Overview for Working a Democratic Constitution: The Indian Experience
This book offers a critical insight into four decades of the Indian constitution. It charts the course of constitutional reform in India from the euphoric idealism of the post-independence period, through the crisis-ridden years of the emergency, and up to Rajiv Gandhi's brief stay in power. Written with transparent affection towards the Indian people, Working a Democratic Constitution represents an attempt at understanding the manifold trials and tribulations that have shaped India's successful experience with democracy. It analyses the ways in which various legal and political issues, thrown up by the vicissitudes of democracy, have affected the making of the Indian constitution. The author invests great hope in the determined effort of the Indian people towards the goals of national unity, sound administration, liberty for all, and social justice through representative government. Relying on archival sources, first-hand interviews, and rare documentation by many of the key legal and political figures of the last fifty years. Austin tells a very human story of how the social, political and day-to-day realities and aspirations of people have guided the course of constitutional reform in India. He points out that this aspect of constitutional development demonstrates the success of India's experience with democracy. Written with clarity and elegance, this book will be pleasurable for anyone interested in the recent political history of India, and in comparative constitutional law.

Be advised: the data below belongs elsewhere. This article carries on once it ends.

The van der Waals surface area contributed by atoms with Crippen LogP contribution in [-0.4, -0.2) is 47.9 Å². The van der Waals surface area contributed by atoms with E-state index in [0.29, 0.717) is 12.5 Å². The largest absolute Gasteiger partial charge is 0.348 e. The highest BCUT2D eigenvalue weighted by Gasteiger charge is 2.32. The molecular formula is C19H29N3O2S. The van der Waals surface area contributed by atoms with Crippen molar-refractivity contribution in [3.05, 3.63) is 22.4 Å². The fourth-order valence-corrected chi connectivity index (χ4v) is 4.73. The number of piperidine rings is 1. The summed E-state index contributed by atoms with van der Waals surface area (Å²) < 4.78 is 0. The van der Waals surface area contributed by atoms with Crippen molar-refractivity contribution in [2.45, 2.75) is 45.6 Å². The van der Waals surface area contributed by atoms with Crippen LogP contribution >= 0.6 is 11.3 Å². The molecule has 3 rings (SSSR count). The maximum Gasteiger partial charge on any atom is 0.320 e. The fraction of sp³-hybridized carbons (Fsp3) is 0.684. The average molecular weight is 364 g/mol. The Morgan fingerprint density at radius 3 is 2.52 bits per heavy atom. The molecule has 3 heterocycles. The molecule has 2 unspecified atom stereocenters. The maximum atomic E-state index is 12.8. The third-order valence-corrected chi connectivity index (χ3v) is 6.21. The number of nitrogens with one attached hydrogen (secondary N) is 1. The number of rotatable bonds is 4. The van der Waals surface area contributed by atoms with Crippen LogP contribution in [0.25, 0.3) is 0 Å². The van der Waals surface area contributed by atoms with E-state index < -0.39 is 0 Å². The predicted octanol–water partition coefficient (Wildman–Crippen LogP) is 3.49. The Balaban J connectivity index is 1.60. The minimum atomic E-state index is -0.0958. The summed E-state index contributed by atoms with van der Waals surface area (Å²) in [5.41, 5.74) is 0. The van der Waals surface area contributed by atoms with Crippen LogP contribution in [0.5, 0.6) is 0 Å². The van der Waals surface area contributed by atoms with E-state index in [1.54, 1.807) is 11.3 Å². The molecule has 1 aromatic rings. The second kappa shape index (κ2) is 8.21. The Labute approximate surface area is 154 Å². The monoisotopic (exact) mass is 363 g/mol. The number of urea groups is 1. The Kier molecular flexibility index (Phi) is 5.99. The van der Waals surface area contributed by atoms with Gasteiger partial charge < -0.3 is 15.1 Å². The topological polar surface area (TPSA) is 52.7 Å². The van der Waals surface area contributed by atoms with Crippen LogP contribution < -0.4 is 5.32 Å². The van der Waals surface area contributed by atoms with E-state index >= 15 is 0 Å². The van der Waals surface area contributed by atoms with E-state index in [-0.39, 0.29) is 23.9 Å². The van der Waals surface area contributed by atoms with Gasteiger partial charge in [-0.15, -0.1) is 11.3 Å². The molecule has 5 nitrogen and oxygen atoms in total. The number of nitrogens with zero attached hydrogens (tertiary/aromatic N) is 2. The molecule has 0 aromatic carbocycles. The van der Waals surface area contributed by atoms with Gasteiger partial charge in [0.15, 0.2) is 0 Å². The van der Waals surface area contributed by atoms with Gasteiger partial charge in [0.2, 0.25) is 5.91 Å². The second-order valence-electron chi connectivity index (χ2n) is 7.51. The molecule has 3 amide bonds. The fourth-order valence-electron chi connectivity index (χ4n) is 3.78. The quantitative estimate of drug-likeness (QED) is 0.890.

Granville Austin (Author)
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